Second, the ALJ stated: "I give their opinions little weight as their opinions are without substantial support from the other evidence of record, which obviously renders it [sic] less persuasive. Specifically, the claimant's daily and social activities demonstrate the ability to sustain simple and repetitive tasks." Id. The ALJ went on to contrast the Bhagar and Bower reports to the evidence he had already discussed-taken from Covington's own testimony and the opinions of Dr. Henry and Dr. Pressner-regarding Covington's performance of a number of activities of daily life and his engagement in social activities such as socializing with friends and neighbors and selling scrap metal for spending money. Id.

We review an ALJ's determination of the weight to accord medical source opinions with a good deal of deference. The ALJ is required to accord treating physician opinion controlling weight only if it is (1) supported by medical findings and (2) consistent with substantial evidence in the record. See 20 C.F.R. § 404.1527(c)(2); Skarbek v. Barnhart, 390 F.3d 500, 503 (7th Cir. 2004). If an ALJ elects not to give a treating physician's opinion controlling weight, the Social Security regulations provide that several factors should guide his determination of what weight the treating physician's opinion should have, if any. See 20 C.F.R. § 404.1527(c)(1)-(6); Campbell v. Astrue, 627 F.3d 299, 308 (7th Cir. 2010). "Even if an ALJ gives good reasons for not giving controlling weight to a treating physician's opinion, she has to decide what weight to give that opinion." Campbell, 627 F.3d at 308 (citing Larson v. Astrue, 615 F.3d 744, 749 (7th Cir. 2010)).

Here, the ALJ determined that the opinions of Bower and Dr. Bhagar were neither supported by medical findings nor consistent with the other evidence in the record and were thus entitled to "little weight"; we allow the ALJ's decision to stand so long as the ALJ "minimally articulate[d]' his reasoning-a very deferential standard that we have, in fact, deemed lax.'" Elder v. Astrue, 529 F.3d 408, 415 (7th Cir. 2008) (quoting Berger v. Astrue, 516 F.3d 539, 545 (7th Cir. 2008)). In Henke v. Astrue, 498 F.Appx. 636 (7th Cir. 2010), the Seventh Circuit addressed an ALJ decision that had rejected a treating physician's opinion because the physician's "sweeping conclusions lacked support in his own treatment notes" and because the physician's opinion was inconsistent with other evidence in the record. 498 F.Appx. at 640. The ALJ explained himself on similar grounds here, and we find his explanation adequate. Neither Bower nor Dr. Bhagar cited medical evidence in support of their opinions, and an ALJ is entitled to discount where the source "did not explain his opinion and his treatment notes do not clarify the doctor's reasoning." See Schaaf v. Astrue, 602 F.3d 869, 875 (7th Cir. 2010).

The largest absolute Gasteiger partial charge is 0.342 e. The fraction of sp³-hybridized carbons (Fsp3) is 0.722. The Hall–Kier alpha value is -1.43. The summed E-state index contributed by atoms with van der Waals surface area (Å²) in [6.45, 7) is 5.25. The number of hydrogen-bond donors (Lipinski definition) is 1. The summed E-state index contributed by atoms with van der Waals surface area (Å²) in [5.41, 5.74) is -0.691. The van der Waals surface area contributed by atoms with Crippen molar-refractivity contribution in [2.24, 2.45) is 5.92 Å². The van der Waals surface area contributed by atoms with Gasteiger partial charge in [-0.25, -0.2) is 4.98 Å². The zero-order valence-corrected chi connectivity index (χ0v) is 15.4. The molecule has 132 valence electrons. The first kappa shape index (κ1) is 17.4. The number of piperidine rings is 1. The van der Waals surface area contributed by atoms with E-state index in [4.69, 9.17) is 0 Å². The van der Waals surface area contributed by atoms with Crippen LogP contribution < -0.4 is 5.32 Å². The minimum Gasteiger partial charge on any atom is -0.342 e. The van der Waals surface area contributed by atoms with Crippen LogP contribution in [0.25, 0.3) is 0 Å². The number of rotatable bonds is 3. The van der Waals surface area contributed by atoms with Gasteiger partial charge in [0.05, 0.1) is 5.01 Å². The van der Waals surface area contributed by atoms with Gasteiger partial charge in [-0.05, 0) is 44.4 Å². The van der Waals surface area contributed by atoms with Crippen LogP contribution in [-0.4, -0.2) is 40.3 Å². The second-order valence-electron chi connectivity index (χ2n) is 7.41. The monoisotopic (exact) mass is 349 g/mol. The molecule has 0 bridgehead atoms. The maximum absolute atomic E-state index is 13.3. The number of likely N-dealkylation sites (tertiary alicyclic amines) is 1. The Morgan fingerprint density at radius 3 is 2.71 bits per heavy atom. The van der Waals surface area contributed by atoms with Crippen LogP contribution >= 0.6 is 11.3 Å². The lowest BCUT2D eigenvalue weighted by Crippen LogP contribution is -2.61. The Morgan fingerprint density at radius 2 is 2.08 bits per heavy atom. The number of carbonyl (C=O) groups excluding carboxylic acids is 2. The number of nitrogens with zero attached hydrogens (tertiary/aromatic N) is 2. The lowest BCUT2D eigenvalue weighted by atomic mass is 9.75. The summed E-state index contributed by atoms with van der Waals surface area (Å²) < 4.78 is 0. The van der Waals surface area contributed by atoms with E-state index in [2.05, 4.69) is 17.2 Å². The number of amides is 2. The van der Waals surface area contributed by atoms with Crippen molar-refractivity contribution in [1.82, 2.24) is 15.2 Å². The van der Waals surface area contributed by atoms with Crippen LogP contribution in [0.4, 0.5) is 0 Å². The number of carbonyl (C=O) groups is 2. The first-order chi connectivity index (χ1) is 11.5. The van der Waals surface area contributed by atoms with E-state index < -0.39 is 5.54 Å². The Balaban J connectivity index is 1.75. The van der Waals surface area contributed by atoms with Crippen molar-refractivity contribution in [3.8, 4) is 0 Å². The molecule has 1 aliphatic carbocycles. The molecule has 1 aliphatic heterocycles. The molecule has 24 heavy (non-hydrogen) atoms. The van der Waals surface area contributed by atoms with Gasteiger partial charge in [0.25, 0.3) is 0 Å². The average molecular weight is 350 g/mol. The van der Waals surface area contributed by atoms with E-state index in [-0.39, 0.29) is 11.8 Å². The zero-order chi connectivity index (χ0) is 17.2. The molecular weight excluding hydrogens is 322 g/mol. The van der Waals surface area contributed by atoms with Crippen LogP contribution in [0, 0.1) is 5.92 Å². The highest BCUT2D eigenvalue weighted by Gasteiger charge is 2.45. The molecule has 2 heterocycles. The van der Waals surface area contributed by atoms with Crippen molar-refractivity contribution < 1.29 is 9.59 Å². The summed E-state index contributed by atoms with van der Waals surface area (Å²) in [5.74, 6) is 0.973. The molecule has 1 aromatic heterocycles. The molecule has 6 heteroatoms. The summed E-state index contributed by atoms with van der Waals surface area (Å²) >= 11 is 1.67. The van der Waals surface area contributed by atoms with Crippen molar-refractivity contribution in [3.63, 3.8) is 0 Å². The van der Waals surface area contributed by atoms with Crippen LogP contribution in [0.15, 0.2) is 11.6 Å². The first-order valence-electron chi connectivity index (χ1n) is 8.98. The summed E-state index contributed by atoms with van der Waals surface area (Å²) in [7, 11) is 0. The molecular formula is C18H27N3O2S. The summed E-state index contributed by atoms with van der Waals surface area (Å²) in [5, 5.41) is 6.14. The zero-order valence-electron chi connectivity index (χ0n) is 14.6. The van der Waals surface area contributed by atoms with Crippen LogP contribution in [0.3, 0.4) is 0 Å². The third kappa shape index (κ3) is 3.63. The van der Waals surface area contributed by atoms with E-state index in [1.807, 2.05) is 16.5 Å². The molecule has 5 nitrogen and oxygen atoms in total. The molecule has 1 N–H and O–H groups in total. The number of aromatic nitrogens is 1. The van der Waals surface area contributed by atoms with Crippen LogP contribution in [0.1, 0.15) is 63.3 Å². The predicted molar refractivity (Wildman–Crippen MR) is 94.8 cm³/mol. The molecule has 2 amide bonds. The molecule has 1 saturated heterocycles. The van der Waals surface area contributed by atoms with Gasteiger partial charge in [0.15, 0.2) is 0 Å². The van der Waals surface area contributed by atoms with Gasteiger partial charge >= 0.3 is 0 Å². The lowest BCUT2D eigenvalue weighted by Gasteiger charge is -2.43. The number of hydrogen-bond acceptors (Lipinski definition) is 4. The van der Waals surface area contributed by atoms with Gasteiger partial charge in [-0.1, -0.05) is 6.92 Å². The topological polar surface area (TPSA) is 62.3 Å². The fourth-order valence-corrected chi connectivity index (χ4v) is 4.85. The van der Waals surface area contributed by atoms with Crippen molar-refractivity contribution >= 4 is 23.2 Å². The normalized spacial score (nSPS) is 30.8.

Although the ALJ did not explicitly engage in the six-factor analysis set forth under 20 C.F.R. § 400.1527(c) in determining what weight to give non-controlling medical source opinions, he at least minimally articulated his grounds for according the opinions little weight- that they were conclusory, lacking support in the sources' own notes, and that they were in conflict with the rest of the record. See Henke, 498 F.Appx. at 640 n.3 (finding that an ALJ had done "enough" to explain his decision to discount treating physician opinion when he had noted that the opinions were not supported by objective evidence and were inconsistent with other parts of the medical record).[10]